Secondly, I'm puzzled as to why nobody tied up Kevin J Anderson from writing anymore Star Wars, Star Trek, Dune, whatever franchise our there and muddying the waters in each respective world? His work on Star Wars, IMHO, permanently scarred my fragile little mind - esp the Jedi Academy trilogy.
Hard to tell since I only read books that I've heard are good But the worst book I have read so far is probably Fool's Fate by Robin Hobb.
Any chance you could elaborate a little for me? Just interested in why. I mean did you not like the ideas? Do they conflict with your beliefs or religion perhaps? Or maybe you just aren't interested in philosophy in literature?
Curious is all.....
I don't know if there are any authors I actually hate. I remember when I was in school and I was forced to read certain books that I hated the forced part. I'd rather just read. Hmm...
I will say this, every time I've read Stephen R. Donaldson I end up wishing I hadn't. Right now I'm in the middle of his Mordant's Need series and it reads like a Harlequin romance run through a thesaurus program and given a slight fantasy overlay. I hope the next book is better.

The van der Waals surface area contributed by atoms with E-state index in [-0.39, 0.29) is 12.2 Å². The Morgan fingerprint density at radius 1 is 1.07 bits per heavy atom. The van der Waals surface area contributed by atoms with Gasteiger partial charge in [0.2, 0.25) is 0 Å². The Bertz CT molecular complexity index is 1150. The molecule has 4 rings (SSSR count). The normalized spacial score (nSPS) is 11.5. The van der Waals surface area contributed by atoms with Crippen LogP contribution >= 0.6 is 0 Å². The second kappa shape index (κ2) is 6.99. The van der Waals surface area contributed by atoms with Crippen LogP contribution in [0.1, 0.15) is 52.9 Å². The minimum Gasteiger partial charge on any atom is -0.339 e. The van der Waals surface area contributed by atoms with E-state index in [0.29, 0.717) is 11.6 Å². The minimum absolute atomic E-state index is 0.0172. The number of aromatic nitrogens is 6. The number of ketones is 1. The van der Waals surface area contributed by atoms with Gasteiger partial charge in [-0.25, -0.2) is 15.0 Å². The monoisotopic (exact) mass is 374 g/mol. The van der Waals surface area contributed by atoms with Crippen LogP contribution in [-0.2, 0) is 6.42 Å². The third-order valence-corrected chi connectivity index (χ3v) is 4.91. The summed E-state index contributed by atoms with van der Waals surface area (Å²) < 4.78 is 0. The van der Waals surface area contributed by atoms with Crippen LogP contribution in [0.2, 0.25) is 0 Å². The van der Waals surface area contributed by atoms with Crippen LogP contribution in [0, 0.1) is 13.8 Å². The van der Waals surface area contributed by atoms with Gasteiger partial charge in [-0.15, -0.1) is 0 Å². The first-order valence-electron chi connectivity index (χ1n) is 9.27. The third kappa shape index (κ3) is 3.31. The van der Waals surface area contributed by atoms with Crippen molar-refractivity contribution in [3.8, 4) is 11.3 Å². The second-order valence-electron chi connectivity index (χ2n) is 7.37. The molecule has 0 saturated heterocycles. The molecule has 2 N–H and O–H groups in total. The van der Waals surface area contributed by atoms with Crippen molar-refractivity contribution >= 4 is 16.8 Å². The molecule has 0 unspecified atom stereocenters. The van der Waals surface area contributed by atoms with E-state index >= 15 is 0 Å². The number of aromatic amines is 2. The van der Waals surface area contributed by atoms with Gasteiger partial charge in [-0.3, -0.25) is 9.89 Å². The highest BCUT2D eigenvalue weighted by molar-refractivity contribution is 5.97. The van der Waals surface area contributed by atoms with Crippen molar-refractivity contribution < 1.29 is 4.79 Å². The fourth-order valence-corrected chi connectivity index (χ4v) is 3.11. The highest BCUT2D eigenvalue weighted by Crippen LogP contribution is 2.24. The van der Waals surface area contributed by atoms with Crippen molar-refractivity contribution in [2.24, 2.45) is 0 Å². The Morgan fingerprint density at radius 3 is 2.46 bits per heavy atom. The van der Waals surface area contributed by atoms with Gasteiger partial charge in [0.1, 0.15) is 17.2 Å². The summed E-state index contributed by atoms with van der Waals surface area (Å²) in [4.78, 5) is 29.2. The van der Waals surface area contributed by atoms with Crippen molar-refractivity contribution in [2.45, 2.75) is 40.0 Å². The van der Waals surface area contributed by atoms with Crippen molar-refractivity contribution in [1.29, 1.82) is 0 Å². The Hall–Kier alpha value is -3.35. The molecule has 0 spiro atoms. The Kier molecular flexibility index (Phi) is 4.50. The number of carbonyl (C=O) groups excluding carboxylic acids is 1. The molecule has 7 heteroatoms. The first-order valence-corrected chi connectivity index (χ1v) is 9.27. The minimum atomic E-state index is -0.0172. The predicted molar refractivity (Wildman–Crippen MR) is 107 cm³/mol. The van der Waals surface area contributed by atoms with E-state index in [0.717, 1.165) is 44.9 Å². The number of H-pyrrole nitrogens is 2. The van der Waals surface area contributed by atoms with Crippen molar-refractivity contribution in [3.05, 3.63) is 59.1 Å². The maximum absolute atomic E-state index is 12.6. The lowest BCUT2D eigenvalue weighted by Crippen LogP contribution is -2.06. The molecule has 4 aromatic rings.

Prolixic! Damn, long time no see!
Good to have you back (if you are, indeed, back).
Well, I had to read it for my AP European History class, over Christmas Break. It was a little much to digest on such a busy break, and I know that it's is all complete satire, but I guess I just didn't like how ridiculous the story was and the fact that the copy I had almost pornographical pictures in it. I think it was a combination of me being forced to read it for a class I hated and being a naive sophomore, offended by even even references to sex. That's probably why. But it just left a bad impression on me.